Various important biological pathways are modulated by TGF? isoforms; as such they are potential targets for therapeutic intervention. Fresolimumab, also known as GC1008, is a pan-TGF? neutralizing antibody that has been tested clinically for several indications including an ongoing trial for focal segmental glomerulosclerosis. The structure of the antigen-binding fragment of fresolimumab (GC1008 Fab) in complex with TGF?3 has been reported previously, but the structural capacity of fresolimumab to accommodate tight interactions with TGF?1 and TGF?2 was insufficiently understood. We report the crystal structure of the single-chain variable fragment of fresolimumab (GC1008 scFv) in complex with target TGF?1 to a resolution of 3.00 Å and the crystal structure of GC1008 Fab in complex with TGF?2 to 2.83 Å. The structures provide further insight into the details of TGF? recognition by fresolimumab, give a clear indication of the determinants of fresolimumab pan-specificity and provide potential starting points for the development of isoform-specific antibodies using a fresolimumab scaffold.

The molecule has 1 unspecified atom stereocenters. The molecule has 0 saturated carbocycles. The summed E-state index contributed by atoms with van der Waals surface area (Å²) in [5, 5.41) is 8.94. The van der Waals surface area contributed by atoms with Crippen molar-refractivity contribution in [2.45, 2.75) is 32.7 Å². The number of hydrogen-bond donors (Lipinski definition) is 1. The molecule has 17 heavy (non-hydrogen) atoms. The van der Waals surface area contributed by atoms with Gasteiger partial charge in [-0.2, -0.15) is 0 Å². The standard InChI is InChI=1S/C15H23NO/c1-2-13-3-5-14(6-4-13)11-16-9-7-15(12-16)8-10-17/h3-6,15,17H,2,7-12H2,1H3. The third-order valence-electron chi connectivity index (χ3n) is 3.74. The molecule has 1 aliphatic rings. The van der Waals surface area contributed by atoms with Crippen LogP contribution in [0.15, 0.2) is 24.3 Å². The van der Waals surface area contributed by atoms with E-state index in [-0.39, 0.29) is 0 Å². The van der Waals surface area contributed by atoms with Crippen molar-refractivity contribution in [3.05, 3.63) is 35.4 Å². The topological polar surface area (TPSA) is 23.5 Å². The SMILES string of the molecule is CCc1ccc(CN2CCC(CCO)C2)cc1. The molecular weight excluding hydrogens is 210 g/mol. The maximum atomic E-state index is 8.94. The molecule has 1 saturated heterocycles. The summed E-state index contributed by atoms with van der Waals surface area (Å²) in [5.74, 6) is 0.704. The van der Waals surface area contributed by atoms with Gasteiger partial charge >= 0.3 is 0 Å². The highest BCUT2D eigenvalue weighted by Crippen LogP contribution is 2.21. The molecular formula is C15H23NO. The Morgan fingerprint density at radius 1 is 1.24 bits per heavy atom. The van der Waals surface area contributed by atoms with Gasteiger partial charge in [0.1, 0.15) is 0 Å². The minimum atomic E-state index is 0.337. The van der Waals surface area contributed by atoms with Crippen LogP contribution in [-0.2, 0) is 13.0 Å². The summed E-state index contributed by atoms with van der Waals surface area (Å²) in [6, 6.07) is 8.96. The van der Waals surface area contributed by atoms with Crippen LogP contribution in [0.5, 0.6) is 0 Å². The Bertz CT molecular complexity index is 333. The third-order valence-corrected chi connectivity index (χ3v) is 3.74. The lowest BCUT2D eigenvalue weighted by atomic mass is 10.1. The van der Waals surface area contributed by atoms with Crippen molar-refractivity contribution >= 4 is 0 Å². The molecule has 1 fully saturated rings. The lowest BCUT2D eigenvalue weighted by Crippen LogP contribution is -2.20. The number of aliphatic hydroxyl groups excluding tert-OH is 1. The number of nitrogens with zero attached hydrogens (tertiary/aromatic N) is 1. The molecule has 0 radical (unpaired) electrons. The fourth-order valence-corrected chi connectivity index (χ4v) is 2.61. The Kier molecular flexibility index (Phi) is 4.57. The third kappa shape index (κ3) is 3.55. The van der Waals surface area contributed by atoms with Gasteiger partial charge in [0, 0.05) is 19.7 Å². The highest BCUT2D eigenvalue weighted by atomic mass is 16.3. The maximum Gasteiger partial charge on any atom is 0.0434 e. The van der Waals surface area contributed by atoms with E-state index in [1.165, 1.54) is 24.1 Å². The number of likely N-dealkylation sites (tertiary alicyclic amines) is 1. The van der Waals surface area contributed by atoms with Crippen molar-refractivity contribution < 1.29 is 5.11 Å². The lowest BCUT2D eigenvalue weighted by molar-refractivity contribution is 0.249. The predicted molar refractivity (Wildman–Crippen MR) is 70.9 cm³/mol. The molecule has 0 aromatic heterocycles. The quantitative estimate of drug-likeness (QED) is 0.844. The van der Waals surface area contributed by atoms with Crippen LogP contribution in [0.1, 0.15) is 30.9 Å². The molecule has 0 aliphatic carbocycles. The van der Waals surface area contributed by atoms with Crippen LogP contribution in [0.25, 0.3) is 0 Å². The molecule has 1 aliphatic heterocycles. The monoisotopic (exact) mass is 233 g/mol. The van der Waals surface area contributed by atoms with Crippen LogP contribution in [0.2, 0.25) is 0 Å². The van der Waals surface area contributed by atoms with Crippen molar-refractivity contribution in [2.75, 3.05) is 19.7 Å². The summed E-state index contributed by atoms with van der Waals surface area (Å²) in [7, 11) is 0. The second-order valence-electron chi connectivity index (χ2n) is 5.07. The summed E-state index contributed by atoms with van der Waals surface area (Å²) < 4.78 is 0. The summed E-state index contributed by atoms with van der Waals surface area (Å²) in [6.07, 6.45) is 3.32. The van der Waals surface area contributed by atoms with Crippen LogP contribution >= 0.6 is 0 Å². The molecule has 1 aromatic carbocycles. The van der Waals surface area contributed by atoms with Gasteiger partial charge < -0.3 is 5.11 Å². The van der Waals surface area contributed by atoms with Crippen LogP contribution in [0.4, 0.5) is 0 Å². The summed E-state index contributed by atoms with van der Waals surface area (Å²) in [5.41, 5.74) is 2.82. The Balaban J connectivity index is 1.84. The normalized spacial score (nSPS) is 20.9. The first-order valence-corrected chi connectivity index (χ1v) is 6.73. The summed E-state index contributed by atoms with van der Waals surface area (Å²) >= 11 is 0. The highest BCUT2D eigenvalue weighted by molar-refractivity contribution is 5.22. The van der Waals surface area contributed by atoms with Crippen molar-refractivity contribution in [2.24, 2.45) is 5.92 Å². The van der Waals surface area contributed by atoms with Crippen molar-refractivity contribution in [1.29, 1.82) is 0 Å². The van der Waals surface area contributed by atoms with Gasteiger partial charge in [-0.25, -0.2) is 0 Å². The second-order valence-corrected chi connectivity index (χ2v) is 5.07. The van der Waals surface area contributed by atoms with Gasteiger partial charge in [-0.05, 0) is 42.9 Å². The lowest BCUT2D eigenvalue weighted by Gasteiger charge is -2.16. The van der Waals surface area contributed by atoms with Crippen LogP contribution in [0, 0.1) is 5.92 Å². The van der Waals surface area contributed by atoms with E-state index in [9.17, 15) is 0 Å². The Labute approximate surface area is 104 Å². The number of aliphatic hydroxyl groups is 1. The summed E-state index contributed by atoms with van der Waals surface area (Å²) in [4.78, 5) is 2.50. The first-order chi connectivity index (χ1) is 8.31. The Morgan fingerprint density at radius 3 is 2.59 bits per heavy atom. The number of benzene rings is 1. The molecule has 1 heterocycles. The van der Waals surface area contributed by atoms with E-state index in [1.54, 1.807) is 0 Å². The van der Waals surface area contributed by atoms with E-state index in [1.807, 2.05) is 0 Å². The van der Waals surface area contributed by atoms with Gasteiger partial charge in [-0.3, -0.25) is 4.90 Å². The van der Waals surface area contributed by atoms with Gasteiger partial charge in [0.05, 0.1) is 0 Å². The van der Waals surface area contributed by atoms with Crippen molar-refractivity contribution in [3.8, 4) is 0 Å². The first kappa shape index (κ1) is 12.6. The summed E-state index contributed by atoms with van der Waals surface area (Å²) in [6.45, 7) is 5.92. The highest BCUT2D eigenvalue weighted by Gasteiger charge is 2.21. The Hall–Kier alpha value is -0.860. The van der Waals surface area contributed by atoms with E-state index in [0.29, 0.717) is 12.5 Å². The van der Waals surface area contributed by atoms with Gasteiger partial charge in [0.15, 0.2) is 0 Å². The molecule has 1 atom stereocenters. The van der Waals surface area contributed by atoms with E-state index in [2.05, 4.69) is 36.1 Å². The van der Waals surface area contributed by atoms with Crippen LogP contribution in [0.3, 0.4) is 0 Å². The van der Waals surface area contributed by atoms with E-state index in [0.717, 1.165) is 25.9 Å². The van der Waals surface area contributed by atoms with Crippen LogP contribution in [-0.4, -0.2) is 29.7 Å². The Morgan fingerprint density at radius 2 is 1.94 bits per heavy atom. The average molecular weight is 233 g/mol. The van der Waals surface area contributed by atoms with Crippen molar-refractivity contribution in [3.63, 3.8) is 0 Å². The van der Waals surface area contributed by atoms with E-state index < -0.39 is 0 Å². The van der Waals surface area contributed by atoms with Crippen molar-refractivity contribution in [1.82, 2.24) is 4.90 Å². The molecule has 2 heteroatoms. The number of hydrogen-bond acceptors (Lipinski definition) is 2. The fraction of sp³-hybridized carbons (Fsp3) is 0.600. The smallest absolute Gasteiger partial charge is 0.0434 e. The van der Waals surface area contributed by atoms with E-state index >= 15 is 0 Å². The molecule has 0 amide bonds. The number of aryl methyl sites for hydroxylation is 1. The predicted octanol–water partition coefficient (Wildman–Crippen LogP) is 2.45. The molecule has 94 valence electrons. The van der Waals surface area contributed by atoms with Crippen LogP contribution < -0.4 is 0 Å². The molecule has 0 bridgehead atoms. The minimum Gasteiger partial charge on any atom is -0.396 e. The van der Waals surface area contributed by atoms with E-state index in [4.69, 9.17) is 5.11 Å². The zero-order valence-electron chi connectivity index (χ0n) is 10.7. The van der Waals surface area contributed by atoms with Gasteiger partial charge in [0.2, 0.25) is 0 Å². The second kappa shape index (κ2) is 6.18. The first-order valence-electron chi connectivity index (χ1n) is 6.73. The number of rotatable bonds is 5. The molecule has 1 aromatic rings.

Obesity and consumption of a high-fat diet are known to increase the risk of Alzheimer's disease (AD). Diets high in fat also increase disease neuropathology and/or cognitive deficits in AD mouse models. However, the effect of a high-fat diet on both the neuropathology and memory impairments in the triple-transgenic mouse model of AD (3xTgAD) is unknown. Therefore, groups of 2-month-old male 3xTgAD and control (non-Tg) mice were maintained on a high-fat or control diet and memory was assessed at the age of 3-4, 7-8, 11-12, and 15-16 months using a series of behavioral tests. A comparable increase in body weight was observed in non-Tg and 3xTgAD mice after high-fat feeding at all ages tested but a significantly greater increase in epididymal adipose tissue was observed in 3xTgAD mice at the age of 7-8, 11-12, and 15-16 months. A high-fat diet caused memory impairments in non-Tg control mice as early as the age of 3-4 months. In 3xTgAD mice, high-fat consumption led to a reduction in the age of onset and an increase in the extent of memory impairments. Some of these effects of high-fat diet on cognition in non-Tg and 3xTgAD mice were transient, and the age at which cognitive impairment was detected depended on the behavioral test. The effect of high-fat diet on memory in the 3xTgAD mice was independent of changes in AD neuropathology as no significant differences in (plaques, oligomers) or tau neuropathology were observed. An acute increase in microglial activation was seen in high-fat fed 3xTgAD mice at the age of 3-4 months but in non-Tg control mice microglial activation was not observed until the age of 15-16 months. These data indicate therefore that a high-fat diet has rapid and long-lasting negative effects on memory in both control and AD mice that are associated with neuroinflammation, but independent of changes in beta amyloid and tau neuropathology in the AD mice.